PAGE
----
Imitation is a widespread phenomenon in the animal kingdom.
Some caterpillars can be dangerous snakes. Young sooty sad tyrant, who lives in the Amazon, turns into poisonous larvae. In their evolution, hovercraft have adapted to resemble stinging and obnoxious wasps.
They are all examples of batesian mimicry, an evolutionary trick in which a relatively harmless animal takes on a more dangerous appearance in order to change the minds of predators.
However, to our knowledge this particular form of mimicry is almost always visible in nature and is generally only observed in insects, birds, and reptiles.
For the first time, a vocal form of mimicry is now observed in mammals. A study recently published in the journal current biology The long-eared bat, a common species in Europe, appears to mimic the sizzling of wasps to avoid being eaten by owls.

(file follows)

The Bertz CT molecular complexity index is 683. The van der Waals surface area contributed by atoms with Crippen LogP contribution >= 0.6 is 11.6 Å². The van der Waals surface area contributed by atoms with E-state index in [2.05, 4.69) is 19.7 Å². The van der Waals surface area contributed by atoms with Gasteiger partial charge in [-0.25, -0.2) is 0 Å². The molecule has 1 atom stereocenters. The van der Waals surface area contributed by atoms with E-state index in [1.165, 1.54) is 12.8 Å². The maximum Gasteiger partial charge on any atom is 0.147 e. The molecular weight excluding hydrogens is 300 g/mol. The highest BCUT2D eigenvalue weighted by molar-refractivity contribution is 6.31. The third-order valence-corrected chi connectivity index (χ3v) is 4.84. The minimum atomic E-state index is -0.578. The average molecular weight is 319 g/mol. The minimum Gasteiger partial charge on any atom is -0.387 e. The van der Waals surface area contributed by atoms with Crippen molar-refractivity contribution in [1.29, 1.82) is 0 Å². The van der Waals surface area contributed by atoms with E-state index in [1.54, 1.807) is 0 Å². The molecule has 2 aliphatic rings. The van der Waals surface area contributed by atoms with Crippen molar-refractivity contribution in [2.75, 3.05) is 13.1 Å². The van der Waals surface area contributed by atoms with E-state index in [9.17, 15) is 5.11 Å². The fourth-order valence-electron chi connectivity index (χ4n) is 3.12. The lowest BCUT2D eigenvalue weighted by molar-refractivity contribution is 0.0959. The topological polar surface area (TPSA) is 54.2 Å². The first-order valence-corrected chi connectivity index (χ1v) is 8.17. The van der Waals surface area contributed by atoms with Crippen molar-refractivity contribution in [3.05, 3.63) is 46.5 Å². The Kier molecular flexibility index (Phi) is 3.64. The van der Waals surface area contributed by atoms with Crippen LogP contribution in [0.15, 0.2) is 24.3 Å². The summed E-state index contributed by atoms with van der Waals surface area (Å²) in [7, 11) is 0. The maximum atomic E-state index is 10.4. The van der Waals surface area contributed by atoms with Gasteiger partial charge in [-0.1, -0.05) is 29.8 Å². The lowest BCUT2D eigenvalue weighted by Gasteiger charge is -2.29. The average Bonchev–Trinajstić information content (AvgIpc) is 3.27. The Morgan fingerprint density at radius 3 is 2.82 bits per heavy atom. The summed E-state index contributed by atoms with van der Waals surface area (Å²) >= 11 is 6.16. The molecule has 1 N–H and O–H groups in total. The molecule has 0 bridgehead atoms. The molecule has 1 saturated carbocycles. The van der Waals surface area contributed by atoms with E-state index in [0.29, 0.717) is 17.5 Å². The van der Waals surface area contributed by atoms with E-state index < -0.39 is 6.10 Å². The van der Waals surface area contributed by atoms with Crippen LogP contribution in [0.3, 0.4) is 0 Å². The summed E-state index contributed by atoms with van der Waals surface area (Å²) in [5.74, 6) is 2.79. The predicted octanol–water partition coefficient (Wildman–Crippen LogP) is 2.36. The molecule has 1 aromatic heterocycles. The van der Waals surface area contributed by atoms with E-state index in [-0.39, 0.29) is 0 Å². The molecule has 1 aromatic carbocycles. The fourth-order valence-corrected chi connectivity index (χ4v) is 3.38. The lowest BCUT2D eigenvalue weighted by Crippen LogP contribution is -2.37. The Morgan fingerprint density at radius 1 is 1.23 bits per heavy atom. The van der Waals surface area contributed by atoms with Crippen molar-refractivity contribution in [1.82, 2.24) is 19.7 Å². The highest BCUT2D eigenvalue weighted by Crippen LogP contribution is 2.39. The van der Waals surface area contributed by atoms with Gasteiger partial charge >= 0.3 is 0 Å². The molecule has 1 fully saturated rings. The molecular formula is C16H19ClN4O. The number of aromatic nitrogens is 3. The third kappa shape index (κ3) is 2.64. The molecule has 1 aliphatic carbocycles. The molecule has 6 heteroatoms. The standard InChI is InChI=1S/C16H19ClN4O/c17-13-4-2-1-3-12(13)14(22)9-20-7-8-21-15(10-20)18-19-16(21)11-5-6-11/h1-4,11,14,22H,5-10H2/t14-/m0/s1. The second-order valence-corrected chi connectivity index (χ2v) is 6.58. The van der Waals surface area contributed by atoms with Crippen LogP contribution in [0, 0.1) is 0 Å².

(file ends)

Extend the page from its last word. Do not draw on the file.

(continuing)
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“We found that a species of mammal mimics the sound of an insect to scare away birds of prey,” said Danilo Russo, lead author of the study and professor of ecology at the Federico II University of Naples in Naples. “This is an amazing evolutionary interaction between three species, which are evolutionarily distant from each other.”
rolling around …
pale bat (myotis myotis) is a common European bat species that preferably eats insects, especially beetles. It lives in colonies in woodland areas and on forest edges, roosting in caves most of the year, or in buildings during the summer. These bats often prey on birds of prey, including barn owls (Tito Albaand the brown owlAluminum Strix), especially if the mammal has left or returned to its place.